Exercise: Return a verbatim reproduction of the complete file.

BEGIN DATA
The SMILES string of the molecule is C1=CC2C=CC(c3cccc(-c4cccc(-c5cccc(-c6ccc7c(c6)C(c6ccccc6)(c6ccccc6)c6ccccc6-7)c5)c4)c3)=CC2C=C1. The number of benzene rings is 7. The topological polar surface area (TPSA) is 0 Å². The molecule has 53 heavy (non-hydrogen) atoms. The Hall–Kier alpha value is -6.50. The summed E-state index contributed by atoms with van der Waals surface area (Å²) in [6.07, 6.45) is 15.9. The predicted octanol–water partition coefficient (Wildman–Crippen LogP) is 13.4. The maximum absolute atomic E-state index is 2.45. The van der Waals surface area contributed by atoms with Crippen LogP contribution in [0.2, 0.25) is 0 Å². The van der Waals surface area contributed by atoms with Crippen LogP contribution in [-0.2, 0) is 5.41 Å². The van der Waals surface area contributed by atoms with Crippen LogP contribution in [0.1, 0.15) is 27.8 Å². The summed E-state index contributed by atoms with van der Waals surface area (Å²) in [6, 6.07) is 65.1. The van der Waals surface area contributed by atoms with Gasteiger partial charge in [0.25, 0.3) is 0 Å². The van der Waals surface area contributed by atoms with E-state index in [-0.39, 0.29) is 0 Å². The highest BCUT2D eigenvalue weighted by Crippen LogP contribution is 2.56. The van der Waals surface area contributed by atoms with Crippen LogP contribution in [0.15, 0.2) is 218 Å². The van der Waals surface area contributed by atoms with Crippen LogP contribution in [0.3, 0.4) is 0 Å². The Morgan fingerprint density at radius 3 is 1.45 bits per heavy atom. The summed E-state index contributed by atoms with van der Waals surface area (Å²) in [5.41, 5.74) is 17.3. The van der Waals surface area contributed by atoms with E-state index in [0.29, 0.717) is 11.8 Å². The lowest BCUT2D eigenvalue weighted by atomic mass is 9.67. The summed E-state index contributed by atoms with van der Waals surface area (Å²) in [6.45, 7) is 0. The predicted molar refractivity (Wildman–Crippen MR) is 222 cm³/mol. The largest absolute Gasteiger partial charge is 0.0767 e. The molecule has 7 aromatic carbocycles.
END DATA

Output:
The SMILES string of the molecule is C1=CC2C=CC(c3cccc(-c4cccc(-c5cccc(-c6ccc7c(c6)C(c6ccccc6)(c6ccccc6)c6ccccc6-7)c5)c4)c3)=CC2C=C1. The number of benzene rings is 7. The topological polar surface area (TPSA) is 0 Å². The molecule has 53 heavy (non-hydrogen) atoms. The Hall–Kier alpha value is -6.50. The summed E-state index contributed by atoms with van der Waals surface area (Å²) in [6.07, 6.45) is 15.9. The predicted octanol–water partition coefficient (Wildman–Crippen LogP) is 13.4. The maximum absolute atomic E-state index is 2.45. The van der Waals surface area contributed by atoms with Crippen LogP contribution in [0.2, 0.25) is 0 Å². The van der Waals surface area contributed by atoms with Crippen LogP contribution in [-0.2, 0) is 5.41 Å². The van der Waals surface area contributed by atoms with Crippen LogP contribution in [0.1, 0.15) is 27.8 Å². The summed E-state index contributed by atoms with van der Waals surface area (Å²) in [6, 6.07) is 65.1. The van der Waals surface area contributed by atoms with Gasteiger partial charge in [0.25, 0.3) is 0 Å². The van der Waals surface area contributed by atoms with E-state index in [-0.39, 0.29) is 0 Å². The highest BCUT2D eigenvalue weighted by Crippen LogP contribution is 2.56. The van der Waals surface area contributed by atoms with Crippen LogP contribution in [0.15, 0.2) is 218 Å². The van der Waals surface area contributed by atoms with Crippen LogP contribution in [0.3, 0.4) is 0 Å². The Morgan fingerprint density at radius 3 is 1.45 bits per heavy atom. The summed E-state index contributed by atoms with van der Waals surface area (Å²) in [5.41, 5.74) is 17.3. The van der Waals surface area contributed by atoms with E-state index in [0.29, 0.717) is 11.8 Å². The lowest BCUT2D eigenvalue weighted by atomic mass is 9.67. The summed E-state index contributed by atoms with van der Waals surface area (Å²) in [6.45, 7) is 0. The predicted molar refractivity (Wildman–Crippen MR) is 222 cm³/mol. The largest absolute Gasteiger partial charge is 0.0767 e. The molecule has 7 aromatic carbocycles.